2 Peter 1: 16-21
The Second Letter of Peter is counted as one of the “pastoral letters” of the New Testament. These were a series of missives written to various communities within the early church whose purpose was to address the issues which arose within those communities, and to provide instruction on how the life of faith was to be lived out within those communities and within the wider world. Whether or not all of the “pastoral letters” were actually written by the authors to whom they are attributed is a matter of some debate; but even if they were written by followers of the putative author who then drew on that person’s “authority” to instruct others, as documents they provide valuable insights into the questions by which early Christian communities were exercised, and some of the responses which these questions elicited.
The Second Letter of Peter appears to have been written in response to the emergence of teachings within some early Christian communities that were considered problematic at best, or possibly even dangerously heretical at worst. What the exact nature of these teachings were is not clear; some scholars have speculated that it might have been an early form of Christian Gnosticism. Whatever the case, Second Peter clearly wishes to discredit such teachings in the eyes of the early Christian communities to whom the letter is written, and to reaffirm the “orthodox” teaching that is represented by the person of Peter himself.
Verses 16-18 claims for Peter and his teaching the authority of an eyewitness account, citing Peter’s presence during the Transfiguration event and quoting the well-known affirmation of Jesus as God’s “beloved son”. This authoritative witness statement is contrasted to the “cleverly devised myths” of the heretical teaching, which the author of Second Peter characterises as being invented in order to deceive its audience. Peter, by contrast, taught of what he knew through direct personal experience; he was a witness whose testimony was credible. The teachers of the heresy, however, are spinning webs of beguiling deceit with which to confuse and lead astray the gullible.
Verse 19 continues this theme of authority and credibility: the teaching of Peter is a lamp in a dark world, casting light until it is eventually outshone by the eventual consummation promised in Christ. As such it fulfils the function of being a beacon that draws other people to God, much as Israel itself was to be a light unto the nations. Verses 20 and 21 then affirm that prophecy – and thus, true ministry – are the actions of God’s Holy Spirit moving and working in those people who are open to God’s truth, rather than those who seek to manipulate Scripture for their own purposes. This again contrasts the legitimate teaching of Peter the “witness” with the “interpretation” of the “false teachers”: this “interpretation” is a matter of their own will, their own desire for status and authority. The teaching of Peter is, however, not his own invention or devising, but what he witnessed and proclaimed through the power of the Spirit. Thus Peter’s teaching is to be trusted and adhered to.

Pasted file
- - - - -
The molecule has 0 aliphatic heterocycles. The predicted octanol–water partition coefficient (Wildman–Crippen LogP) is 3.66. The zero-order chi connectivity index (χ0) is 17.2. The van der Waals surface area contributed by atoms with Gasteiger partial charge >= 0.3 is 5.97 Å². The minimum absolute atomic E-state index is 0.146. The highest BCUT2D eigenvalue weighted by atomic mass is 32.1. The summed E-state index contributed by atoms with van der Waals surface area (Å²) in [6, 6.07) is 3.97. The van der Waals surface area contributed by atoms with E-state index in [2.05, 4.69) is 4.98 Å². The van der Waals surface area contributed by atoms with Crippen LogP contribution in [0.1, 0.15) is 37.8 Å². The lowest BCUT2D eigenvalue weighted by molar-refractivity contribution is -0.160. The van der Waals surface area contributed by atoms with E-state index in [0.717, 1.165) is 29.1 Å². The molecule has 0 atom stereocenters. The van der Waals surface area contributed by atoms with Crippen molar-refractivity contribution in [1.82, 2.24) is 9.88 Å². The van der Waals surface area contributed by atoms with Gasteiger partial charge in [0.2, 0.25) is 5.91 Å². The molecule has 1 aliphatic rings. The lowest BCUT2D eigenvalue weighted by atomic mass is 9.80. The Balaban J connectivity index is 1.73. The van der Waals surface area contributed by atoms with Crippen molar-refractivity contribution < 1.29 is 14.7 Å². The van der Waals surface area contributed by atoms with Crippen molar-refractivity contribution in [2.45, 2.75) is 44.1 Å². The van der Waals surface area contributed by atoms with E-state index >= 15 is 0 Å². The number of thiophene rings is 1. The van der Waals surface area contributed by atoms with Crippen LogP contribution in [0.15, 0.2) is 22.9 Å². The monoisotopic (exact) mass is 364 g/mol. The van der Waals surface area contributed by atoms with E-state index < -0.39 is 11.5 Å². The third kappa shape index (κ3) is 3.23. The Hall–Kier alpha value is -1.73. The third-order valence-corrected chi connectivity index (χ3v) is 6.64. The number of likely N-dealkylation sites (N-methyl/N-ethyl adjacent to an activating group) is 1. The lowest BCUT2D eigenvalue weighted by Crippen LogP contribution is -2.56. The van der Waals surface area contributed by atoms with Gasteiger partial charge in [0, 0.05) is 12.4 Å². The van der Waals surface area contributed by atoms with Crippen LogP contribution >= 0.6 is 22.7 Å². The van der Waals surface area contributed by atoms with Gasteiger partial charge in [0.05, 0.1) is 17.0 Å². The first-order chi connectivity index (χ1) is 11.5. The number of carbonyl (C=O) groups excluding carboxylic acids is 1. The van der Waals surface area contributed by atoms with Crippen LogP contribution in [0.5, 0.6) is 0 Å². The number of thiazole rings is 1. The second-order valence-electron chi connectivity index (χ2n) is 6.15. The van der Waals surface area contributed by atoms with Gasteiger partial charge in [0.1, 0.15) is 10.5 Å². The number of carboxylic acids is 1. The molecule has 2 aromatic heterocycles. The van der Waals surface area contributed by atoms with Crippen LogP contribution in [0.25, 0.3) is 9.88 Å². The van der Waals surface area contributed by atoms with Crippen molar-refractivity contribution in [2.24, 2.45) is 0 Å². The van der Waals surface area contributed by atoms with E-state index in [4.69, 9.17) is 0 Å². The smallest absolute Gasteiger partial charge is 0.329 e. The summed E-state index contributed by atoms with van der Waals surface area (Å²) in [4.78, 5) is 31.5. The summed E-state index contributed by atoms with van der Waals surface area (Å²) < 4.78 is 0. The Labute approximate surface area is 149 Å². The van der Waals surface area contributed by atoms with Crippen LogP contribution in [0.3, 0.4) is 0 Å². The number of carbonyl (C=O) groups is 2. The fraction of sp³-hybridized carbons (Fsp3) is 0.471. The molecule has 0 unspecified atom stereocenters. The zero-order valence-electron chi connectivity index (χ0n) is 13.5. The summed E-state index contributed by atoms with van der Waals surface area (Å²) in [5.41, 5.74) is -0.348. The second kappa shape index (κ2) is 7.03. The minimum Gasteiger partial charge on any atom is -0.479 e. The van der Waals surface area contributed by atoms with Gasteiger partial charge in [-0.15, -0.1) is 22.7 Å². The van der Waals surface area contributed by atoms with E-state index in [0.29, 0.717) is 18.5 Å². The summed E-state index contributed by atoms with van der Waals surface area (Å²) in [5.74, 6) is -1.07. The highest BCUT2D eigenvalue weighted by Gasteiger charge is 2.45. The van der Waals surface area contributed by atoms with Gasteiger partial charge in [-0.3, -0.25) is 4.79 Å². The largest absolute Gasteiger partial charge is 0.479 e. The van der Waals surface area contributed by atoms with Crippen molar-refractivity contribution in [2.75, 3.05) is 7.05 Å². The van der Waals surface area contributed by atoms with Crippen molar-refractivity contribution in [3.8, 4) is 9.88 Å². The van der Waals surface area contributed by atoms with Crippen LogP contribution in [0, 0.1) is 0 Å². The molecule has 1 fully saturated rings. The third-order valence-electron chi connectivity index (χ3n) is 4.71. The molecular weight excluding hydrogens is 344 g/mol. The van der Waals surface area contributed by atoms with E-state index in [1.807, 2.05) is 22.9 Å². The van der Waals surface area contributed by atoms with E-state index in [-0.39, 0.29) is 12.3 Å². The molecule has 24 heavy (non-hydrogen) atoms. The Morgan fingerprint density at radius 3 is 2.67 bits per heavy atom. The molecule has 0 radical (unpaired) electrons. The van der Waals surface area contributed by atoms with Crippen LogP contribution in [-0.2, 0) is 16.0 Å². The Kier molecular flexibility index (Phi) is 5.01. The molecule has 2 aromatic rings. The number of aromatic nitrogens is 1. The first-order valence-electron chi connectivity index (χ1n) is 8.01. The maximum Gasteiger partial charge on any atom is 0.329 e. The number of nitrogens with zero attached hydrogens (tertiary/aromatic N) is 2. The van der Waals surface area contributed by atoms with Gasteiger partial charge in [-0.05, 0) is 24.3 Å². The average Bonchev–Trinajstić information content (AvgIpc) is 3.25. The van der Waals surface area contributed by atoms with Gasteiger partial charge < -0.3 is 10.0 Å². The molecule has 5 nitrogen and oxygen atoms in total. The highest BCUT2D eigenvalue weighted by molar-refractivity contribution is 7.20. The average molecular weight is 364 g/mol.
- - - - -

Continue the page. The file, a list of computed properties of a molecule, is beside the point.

Today’s reading from The Second Letter of Peter is a caution against succumbing to the blandishments of “authority” based on plausibility and the appearance of knowing what one is talking about. “False prophets” are often charming, persuasive, and apparently expert; but beneath this superficial veneer lurks a hunger for power and control over others. Sometimes it is for political control; sometimes for social status; sometimes for access to others’ financial resources; sometimes it is to exploit them sexually or emotionally. Regardless of the cause, “false prophets” wear a mask of credibility which they utilise to prey on others. “True teaching”, by contrast, is often “unsexy” inasmuch as it doesn’t appeal to our vanity or greed or self-esteem; but within its “boring” structures there resides the truth of human dignity and worth, which exists not to serve the agenda of another, but to affirm human relational co-existence.
The issue of “orthodoxy” and “heresy” is an interesting one where it concerns modernity’s construction of work and economy. The idea of “orthodoxy” has been appropriated by the beneficiaries of the status quo to not only justify the system that upholds their privilege, but to also discredit the ideas of those who seek change – indeed, if necessary, to demonize them as “threats” to “social stability”. Of course, in doing so they are replicating a similar strategy utilised by other entrenched regimes of power and privilege over the course of history; but given the cultural narrative of “rationality” and of “individual autonomy” that pervades modernity, the use of emotive terms like “heresy” is indicative of the manipulative irony of the present situation.
Since the late 20th century, the ideology of neoliberalism has become paramount, to the extent that the period after about 1980 is known as the “neoliberal ascendancy”. This marks a shift in economic thinking away from state intervention in markets to protect society from manipulation and wrongdoing by economic actors, toward a more “laissez faire” approach similar to that of the 19th century. Under this approach, governments “deregulate” both financial and industrial markets, and “privatise” formerly state-owned enterprises such as power utilities and transport services. The rationalisation for this approach is that it allegedly promotes entrepreneurial innovation, efficiency in production, and facilitates the distribution of wealth through society. The actual evidence as to whether or not this is the case is rather more debatable.